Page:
Stryker Accused of Fraud and Off-Label Promotion of Bone Putty

Brian Buntz

December 7, 2015

4 Min Read
Stryker Accused of Fraud and Off-Label Promotion of Bone Putty

Stryker is on the receiving end of two new product liability lawsuits related to its bone morphogenetic protein (BMP) OP-1 products, which had been approved by FDA as a "humanitarian device exemption," absolving the manufacturer from having to prove the effectiveness of the product.

Qmed Staff

Updated December 8

Stryker OP-1Recent lawsuits filed in Middlesex County in Massachusetts accuses Stryker of fraud, negligence, and breach of warranty related to its OP-1 putty. The putty is similar the Medtronic's Infuse, which has also been targeted in liability cases.

The plaintiff in one of the cases, Isabel Lucas, states that after being treated with the putty for an off-label indication, she suffered permanent, disabling, and debilitating injuries. Lucas, a North Carolina resident, also maintains that the company violated the North Carolina Unfair and Deceptive Trade Practices Act. She is also asking for punitive damages.

Stryker is also facing a similar complaint in the same court, in the case Maucelli, Mary J. vs. Stryker Biotech, LLC et al.

In the past several years, Stryker has faced a string of legal problems related to its OP-1 and and Calstrux BMP products, including a 2009 federal grand jury indictment with 13 felony charges against the company. The Department of Justice agreed to toss the felony charges in lieu of a $15 million settlement and a single misdemeanor charge. A conviction on only one of the felony charges would have been potentially disastrous for its business, as it would have barred it from participating in federal healthcare programs.

The OP-1 putty, because it was approved as a "humanitarian device exemption," required permission to be granted by a review board before use only after obtaining a patient's consent. On July 10, 2009, FDA sent a "not-approvable letter" to Stryker regarding the product, which had been granted an HDE on April 27, 2004. Lucas claims that the surgeon implanted the device without her knowledge or consent.

The putty was used in an surgical procedure on July 14, 2009 at Southeastern Regional Medical Center in North Carolina to treat Lucas' chronic back pain. The complaint alleges that her surgeon implanted OP-1 "in an unapproved manner, by among other things mixing OP-1 with a synthetic bone void filler and autograft."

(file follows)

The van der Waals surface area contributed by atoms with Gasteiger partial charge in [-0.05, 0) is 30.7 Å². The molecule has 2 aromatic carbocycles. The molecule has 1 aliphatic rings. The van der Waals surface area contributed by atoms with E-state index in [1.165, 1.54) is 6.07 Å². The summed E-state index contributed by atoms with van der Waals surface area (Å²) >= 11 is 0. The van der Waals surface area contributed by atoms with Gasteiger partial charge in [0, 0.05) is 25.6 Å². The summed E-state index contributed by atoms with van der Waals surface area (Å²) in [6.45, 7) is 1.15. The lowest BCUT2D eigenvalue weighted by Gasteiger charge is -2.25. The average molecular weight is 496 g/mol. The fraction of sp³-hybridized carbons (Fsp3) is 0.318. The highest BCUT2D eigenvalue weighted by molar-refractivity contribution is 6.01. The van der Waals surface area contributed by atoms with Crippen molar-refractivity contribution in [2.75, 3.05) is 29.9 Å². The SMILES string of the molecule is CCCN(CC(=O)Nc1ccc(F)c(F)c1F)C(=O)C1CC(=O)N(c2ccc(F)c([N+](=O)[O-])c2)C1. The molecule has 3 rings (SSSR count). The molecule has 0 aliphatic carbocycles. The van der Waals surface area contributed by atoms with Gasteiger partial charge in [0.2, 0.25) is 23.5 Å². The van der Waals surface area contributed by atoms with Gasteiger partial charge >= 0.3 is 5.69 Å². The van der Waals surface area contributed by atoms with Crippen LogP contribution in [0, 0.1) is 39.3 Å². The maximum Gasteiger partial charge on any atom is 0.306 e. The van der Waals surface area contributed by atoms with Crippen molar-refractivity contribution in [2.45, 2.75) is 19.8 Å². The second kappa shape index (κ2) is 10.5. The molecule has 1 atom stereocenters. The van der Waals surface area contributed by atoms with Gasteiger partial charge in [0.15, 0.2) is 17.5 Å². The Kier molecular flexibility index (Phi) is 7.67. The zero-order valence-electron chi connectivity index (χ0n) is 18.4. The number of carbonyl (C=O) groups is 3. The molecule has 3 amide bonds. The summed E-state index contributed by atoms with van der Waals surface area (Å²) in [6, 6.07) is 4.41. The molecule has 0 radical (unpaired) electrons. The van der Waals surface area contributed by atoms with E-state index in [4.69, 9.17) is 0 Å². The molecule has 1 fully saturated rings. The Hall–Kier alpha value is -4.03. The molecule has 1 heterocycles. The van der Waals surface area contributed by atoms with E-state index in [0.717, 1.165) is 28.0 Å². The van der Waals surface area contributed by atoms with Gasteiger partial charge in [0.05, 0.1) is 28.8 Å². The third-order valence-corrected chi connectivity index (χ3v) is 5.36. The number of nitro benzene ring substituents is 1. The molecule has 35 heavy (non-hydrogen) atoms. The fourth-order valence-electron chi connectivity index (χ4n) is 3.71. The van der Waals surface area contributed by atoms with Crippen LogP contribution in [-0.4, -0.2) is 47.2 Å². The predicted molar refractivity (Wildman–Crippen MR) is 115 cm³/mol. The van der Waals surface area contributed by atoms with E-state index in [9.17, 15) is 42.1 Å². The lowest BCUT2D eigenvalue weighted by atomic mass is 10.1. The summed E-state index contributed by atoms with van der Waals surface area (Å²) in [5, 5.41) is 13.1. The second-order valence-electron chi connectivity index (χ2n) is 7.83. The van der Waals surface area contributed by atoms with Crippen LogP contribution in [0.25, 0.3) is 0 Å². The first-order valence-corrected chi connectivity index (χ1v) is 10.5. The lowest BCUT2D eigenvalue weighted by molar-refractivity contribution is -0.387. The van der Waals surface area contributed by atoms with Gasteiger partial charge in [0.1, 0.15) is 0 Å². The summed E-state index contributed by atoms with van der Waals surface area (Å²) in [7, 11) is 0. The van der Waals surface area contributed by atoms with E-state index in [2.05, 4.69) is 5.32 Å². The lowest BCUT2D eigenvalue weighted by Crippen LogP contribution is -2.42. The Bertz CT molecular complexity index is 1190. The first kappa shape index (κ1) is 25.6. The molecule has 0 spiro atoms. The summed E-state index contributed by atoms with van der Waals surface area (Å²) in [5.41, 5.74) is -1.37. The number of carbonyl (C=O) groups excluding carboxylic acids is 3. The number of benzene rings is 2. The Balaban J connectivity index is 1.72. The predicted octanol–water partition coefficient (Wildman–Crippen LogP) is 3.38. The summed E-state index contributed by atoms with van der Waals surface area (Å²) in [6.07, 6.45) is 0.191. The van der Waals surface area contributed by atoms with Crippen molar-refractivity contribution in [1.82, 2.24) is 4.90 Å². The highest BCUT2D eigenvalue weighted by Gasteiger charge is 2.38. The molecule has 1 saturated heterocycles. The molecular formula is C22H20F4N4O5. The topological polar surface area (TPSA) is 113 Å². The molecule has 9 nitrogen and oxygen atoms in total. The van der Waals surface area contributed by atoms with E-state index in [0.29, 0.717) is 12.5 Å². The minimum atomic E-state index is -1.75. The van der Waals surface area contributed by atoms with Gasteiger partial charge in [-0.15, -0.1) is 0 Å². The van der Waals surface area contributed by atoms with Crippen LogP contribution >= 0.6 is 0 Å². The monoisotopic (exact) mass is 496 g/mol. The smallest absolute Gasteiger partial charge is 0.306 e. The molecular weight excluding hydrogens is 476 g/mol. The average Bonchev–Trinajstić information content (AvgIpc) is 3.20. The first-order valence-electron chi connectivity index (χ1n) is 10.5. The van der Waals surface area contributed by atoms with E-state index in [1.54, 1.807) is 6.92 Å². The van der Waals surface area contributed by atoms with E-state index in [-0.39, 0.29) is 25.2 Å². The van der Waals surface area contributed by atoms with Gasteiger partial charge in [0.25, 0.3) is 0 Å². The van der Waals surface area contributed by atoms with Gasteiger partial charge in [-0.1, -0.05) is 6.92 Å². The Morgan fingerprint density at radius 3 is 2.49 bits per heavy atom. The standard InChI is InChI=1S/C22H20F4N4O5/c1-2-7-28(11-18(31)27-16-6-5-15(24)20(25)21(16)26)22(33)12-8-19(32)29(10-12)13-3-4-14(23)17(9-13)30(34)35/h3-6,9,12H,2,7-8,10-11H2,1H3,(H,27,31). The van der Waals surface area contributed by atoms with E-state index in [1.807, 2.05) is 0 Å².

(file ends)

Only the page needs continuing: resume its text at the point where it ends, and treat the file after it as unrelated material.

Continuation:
From the OP-1 putty labelling:

The document goes on to say that Stryker had promoted the use of OP-1 in this manner, ultimately causing her to suffer debilitating injuries. After the surgery, Lucas reported that her back pain worsened and that she was barely able to walk for a year after the procedure. She elected to have a subsequent remedial surgery and the implantation of a spinal cord stimulator to treat her pain.

The complaint states that the OP-1 putty can cause pain by triggering the formation of bone growth in undesirable areas such as over nerves.

As alluded to above, a medical device with HDE approval can only be used in a Humanitarian Use Device (HUD) designation. According to FDA policy, such a designation can be granted in limited cases, such as when the disease or condition affects fewer than 4000 people in the United States per year, or there is insufficient evidence to support the estimate. In addition, an HUD can be granted when "FDA determines that the patient population defined in the request is not a medically plausible subset of a larger population." In this specific case, the HDE was granted for "use as an alternative to autograft in compromised patients requiring revision posterolateral (intertransverse) lumbar spinal fusion, for whom autologous bone and bone marrow harvest are not feasible or are not expected to promote fusion."

In any case, a surgeon is not permitted to implant a device requiring HDE approval without the informed consent from the patient.

Lucas is represented by Baum Hedlund Aristei & Goldman, which has argued a number of lawsuits related to the OP-1 putty and Medtronic's Infuse.

Stryker denied a request for a comment, citing company policy regarding ongoing legal matters.

As the complaint was only recently filed, Stryker has not yet filed a response to the complaint, says Bijan Esfandiari, attorney at Baum Hedlund Aristei & Goldman. "I anticipate that in the coming weeks, Stryker will either file a responsive motion or an answer that may contain a general denial of all allegations as well as raise various general affirmative defenses.  Stryker's specific defenses will likely not be fully fleshed out until we go through a few months of discovery," he says.

Brian Buntz is the editor-in-chief of MPMN and Qmed. Follow him on Twitter at @brian_buntz.

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